Stanmore Coal’s current CEO Marcelo Matos has also weighed in, taking the unusual step of notifying the stock market of the change in the royalty regime.
While many of the primary targets of the change are global majors like BHP, Anglo American, Glencore and Adani who are well stocked to whether cost increases, it will eat into the profits of emerging miners as well.
Stanmore only took on the 10Mtpa BMC mines at the start of May, with the PCI product they produce well supported due to Russia’s outsized share of sales of that style of coal into Europe.
It now says it is analysing the impact of both the royalty increase and a payroll tax levy on Queensland business to support mental health services.
“Royalty rates in Queensland were already among the highest in the world prior to these increases and come at a time when the Queensland coal industry was just recovering from the losses experienced during the market downturn in 2020 and 2021,” Matos said.
“The increases to the royalty rates without formal notice or consultation with the industry are unprecedented.
“The impact of these increases will be felt the most by workers and suppliers in regional Queensland communities that underpin the resources sector and make it Queensland’s largest export industry.”
The Queensland Government is seeking to tap into profits rarely seen by coal producers at a time of extraordinarily high prices.
But the industry is cyclical, and Jorss says those profits are needed to ensure miners can thrive through the cycle.
Only two years ago the pandemic sent shockwaves through the coal industry, hammering prices as demand for energy tumbled.
“The other point I make is that you’ve already got a progressive tax system, a tiered system of royalties in Queensland,” he said.
“And that was the whole point when the original royalty regime was negotiated of putting percentages in rather than fixed dollar amounts was that it goes up and down with the coal price.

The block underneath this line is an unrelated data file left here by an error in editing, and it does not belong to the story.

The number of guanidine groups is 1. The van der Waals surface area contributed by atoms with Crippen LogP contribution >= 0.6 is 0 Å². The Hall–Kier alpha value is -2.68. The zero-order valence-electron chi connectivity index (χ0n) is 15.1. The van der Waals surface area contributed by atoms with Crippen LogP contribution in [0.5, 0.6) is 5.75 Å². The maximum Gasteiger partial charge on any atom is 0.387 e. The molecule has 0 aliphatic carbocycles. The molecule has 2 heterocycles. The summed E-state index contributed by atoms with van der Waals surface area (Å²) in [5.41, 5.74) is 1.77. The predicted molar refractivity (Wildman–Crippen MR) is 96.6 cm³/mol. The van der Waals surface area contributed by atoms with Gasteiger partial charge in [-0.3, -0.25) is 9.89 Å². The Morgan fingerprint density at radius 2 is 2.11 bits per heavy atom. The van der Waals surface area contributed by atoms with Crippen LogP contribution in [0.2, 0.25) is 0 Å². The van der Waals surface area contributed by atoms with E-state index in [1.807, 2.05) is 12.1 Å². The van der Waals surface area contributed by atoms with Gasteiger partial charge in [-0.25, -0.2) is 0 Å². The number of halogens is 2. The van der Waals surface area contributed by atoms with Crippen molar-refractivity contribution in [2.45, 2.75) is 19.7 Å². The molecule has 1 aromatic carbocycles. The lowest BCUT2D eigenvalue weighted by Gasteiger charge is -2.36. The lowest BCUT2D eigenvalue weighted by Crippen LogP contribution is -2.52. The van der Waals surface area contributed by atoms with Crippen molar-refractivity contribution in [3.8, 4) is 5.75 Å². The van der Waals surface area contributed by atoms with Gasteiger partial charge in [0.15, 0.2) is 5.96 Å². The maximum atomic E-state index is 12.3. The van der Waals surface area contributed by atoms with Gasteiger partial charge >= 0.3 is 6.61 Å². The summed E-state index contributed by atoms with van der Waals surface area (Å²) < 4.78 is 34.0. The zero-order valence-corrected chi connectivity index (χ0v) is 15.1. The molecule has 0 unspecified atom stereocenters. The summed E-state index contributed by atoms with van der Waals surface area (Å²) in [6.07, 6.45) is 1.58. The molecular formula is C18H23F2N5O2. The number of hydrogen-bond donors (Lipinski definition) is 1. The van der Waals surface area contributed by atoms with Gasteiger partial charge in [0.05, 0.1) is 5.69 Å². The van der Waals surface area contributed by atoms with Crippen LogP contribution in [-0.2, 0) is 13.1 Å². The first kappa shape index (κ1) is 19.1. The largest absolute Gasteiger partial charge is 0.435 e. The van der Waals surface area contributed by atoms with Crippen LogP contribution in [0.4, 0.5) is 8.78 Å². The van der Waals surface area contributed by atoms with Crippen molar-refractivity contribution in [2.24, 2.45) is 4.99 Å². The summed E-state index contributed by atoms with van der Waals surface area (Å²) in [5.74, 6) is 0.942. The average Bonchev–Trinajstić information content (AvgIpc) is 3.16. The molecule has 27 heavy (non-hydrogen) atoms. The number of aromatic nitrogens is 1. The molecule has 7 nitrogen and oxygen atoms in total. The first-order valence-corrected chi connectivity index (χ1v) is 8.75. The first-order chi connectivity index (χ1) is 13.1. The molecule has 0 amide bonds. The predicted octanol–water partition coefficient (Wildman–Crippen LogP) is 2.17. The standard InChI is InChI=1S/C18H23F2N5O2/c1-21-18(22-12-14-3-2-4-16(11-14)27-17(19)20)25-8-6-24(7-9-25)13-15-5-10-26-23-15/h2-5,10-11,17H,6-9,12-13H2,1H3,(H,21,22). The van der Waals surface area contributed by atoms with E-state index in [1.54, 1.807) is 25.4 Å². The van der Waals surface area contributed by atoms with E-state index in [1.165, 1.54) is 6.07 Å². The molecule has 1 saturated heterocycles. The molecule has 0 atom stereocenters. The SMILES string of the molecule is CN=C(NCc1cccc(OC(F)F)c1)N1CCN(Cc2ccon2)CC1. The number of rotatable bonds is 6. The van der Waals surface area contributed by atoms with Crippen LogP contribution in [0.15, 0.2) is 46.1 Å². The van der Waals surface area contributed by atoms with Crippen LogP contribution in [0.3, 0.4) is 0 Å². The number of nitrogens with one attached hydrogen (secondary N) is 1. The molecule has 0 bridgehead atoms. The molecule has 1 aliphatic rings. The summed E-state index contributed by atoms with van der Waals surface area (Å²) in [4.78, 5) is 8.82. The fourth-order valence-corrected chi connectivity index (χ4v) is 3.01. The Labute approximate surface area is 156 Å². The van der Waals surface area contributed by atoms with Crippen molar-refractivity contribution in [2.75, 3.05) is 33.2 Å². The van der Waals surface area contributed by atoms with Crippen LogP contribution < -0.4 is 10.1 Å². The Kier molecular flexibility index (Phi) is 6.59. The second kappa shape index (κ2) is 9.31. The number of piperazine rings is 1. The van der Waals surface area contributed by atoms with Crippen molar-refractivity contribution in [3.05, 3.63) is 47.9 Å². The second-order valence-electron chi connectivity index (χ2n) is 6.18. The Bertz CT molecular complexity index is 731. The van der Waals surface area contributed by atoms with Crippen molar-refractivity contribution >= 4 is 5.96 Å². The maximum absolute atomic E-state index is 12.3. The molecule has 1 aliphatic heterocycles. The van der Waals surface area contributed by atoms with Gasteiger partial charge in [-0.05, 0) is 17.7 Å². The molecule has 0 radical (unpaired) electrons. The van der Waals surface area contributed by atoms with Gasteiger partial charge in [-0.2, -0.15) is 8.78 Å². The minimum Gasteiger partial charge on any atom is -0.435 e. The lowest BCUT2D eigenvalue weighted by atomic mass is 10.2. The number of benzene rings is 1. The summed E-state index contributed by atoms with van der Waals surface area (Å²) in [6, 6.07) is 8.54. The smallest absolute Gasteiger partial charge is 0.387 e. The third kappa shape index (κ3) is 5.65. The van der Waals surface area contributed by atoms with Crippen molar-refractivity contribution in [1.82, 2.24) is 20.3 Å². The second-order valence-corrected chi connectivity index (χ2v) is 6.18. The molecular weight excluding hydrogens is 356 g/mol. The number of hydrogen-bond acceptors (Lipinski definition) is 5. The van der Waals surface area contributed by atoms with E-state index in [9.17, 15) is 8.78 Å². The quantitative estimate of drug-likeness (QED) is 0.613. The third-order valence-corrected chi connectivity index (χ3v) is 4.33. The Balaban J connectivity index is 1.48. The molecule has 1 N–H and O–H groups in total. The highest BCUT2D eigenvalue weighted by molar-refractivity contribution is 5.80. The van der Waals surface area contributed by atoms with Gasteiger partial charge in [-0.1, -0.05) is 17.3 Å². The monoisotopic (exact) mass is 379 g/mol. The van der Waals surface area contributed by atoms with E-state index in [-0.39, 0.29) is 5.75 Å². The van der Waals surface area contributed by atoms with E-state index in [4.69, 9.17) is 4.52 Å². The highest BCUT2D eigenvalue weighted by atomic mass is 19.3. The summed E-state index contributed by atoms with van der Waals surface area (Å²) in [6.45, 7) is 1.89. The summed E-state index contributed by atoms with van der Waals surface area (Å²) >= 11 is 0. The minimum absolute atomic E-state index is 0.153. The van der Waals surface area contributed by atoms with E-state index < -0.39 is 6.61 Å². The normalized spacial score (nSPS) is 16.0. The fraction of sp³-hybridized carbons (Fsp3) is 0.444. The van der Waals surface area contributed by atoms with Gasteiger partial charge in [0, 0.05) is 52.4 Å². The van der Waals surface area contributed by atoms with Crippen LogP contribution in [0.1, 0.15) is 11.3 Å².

“They’ll take $8 billion plus this year out of coal royalties. That’s a huge contribution from the industry, so putting on these very, very high, punishingly high additional layers of royalty, just seems very short sighted to me.
“As I say my fear is it will really detract from investment and that will cost jobs.”
There is a push globally to replace thermal coal where possible with renewable energy, one that has arguably played a role in the undersupply that has helped spur all time high prices.
But the vast bulk of the coal shipped out of Queensland is sold to steel factories, an industry that will be needed to build renewable energy infrastructure essential to any transition to green energy.
“I think there’s a broader shift with some of the bigger players getting out (of coal) for ostensibly for what they class as ESG reasons, which I don’t pretend to understand, given that 80% of our coal that a Queensland goes to make steel,” he said.
“Seven cent of global emissions come from the steel industry and you can’t decarbonise the other 93% without steel.
“Having said that, there’s a broader push for ownership transfer, what we’re trying to do at Bowen and what we did successfully at Stanmore while I was involved is buying these assets back from some of the multinational owners and bringing rewards back to local Queensland and Australian shareholders.”